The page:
Strategies to support

General strategies and provision:

  • Develop the child or young person’s core stability. For example, wobble cushion, exercises and games.
  • Ensure correct seating position with appropriately sized table and chairs.
  • Provide support for letter formation e.g. using a multi-sensory handwriting scheme, pencil grips, sloping boards.
  • Provide physical activities to support development of gross motor skills. For example, throwing, catching, hopping.
  • Develop fine motor skills. For example, hand and arm exercises, specialist scissors, pegboard, threading, play dough, pincher grips activities. For example, pegs onto washing line.
  • Provide sequencing and organisational skills. For example, first / next boards, writing frames, visual timetables.
  • Breaking tasks and instructions down into small steps.
  • Regular exercise should also be encouraged.

In addition to the general strategies highlighted above, a child or young person may also need:

  • a programme to develop specific skills, combined with extra help at school
  • additional time for pre-learning and consolidation
  • access to a keyboard
  • additional time or adult support for dressing, undressing
  • access to enhanced motor planning activities. For example, Jump Ahead programme.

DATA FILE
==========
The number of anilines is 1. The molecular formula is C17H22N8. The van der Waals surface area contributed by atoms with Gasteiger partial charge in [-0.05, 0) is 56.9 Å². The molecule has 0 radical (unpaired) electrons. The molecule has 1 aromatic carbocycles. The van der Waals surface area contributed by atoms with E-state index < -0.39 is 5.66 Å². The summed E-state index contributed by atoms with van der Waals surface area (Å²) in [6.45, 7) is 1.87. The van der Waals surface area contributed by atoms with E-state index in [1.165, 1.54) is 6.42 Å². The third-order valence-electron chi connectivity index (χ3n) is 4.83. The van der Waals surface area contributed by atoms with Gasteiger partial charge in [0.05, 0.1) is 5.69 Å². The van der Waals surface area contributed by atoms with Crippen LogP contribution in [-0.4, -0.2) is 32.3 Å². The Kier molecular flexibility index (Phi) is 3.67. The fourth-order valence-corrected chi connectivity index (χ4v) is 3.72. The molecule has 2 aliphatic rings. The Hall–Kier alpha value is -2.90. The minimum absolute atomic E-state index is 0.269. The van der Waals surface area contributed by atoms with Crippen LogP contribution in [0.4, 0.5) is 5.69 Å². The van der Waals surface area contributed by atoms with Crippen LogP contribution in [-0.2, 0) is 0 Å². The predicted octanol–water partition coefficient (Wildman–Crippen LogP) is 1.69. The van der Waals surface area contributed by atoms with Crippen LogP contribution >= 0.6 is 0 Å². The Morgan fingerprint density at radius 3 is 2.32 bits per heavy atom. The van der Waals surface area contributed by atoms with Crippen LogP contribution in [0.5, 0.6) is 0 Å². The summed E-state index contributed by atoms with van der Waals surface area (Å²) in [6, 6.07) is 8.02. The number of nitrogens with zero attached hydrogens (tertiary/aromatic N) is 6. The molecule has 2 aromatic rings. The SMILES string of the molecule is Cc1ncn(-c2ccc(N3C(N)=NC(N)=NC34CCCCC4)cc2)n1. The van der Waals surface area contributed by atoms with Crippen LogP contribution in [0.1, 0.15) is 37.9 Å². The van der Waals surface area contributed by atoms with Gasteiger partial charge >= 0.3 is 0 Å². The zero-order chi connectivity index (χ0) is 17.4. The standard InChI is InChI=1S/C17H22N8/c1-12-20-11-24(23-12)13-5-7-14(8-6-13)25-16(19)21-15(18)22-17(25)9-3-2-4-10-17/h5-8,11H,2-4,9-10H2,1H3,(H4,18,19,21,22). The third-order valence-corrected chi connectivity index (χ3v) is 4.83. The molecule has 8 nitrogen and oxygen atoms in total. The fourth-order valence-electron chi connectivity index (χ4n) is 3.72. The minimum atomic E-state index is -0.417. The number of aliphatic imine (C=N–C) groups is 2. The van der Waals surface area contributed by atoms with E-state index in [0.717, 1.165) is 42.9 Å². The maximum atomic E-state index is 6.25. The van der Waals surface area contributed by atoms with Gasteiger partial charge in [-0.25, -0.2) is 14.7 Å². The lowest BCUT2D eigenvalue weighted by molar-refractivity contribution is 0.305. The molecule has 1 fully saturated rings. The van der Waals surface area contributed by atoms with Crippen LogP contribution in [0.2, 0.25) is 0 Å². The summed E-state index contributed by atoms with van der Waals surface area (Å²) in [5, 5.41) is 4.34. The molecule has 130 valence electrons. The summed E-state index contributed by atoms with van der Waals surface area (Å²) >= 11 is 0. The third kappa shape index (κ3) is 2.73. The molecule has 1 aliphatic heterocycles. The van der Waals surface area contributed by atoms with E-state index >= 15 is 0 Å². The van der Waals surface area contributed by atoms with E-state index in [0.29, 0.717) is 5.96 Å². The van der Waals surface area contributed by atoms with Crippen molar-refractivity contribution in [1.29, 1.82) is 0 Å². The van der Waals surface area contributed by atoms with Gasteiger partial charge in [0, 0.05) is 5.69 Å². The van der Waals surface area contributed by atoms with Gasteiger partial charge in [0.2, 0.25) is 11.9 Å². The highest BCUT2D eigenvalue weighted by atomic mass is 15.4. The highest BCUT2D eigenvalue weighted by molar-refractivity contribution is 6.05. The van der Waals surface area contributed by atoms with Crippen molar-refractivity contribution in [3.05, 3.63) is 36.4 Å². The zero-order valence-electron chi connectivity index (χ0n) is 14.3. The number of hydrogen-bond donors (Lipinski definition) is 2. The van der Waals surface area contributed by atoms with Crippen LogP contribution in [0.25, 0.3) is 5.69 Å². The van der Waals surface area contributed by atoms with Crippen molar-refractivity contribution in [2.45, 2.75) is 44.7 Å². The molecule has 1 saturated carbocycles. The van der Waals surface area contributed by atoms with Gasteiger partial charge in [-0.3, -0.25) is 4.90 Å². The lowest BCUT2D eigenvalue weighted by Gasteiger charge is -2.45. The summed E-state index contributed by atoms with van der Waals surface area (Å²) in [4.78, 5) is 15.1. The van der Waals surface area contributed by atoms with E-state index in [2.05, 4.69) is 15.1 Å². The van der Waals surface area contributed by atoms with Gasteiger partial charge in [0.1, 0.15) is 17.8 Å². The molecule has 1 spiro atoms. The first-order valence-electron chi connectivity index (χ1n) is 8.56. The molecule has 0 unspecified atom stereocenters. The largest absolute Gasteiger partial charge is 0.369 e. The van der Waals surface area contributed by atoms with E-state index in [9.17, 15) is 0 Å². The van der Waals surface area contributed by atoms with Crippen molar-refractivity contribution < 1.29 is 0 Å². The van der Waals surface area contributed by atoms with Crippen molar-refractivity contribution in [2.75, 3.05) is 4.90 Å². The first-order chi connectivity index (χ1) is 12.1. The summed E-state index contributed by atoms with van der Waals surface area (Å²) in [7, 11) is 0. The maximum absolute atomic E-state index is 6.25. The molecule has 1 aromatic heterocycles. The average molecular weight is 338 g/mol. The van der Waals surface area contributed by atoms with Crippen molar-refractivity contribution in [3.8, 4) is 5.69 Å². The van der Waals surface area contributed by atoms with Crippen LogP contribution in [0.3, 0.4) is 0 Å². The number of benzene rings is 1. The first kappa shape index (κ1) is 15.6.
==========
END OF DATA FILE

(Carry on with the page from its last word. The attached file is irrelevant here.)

• a task-oriented learning approach
  • task adaptation to make them easier to do. For example, adding special grips to pens to make them easier to hold, or wearing shoes with Velcro fasteners rather than shoelaces to make dressing easier
  • additional adult support, working with the child or young person to identify specific activities that cause difficulties, and finding ways to overcome them
  • additional support for speech and language difficulties such as dyslexia or social communication difficulties.

Intervention packages:

If a child or young person has a diagnosis of DCD, or presents with the characteristics outlined above which resulting in reduced participation in school, then the child may benefit from a referral to the Child Development Centre to see an occupational therapist or physiotherapists.

An occupational therapist can assess their abilities in daily activities such as:

  • using cutlery
  • dressing
  • using the toilet
  • playing
  • classroom tasks such as writing, using scissors, or participation in practical subjects.

The physiotherapist can assess their gross motor skills and advise on areas such as:

  • participation in physical activities such as P.E and playground activities
  • ability to negotiate the school environment.

Please note: this information has been collated from professionals working within West Sussex. Whilst these resources have been identified as useful to those using them, the information below should not be viewed as a 'preferred' or exhaustive list.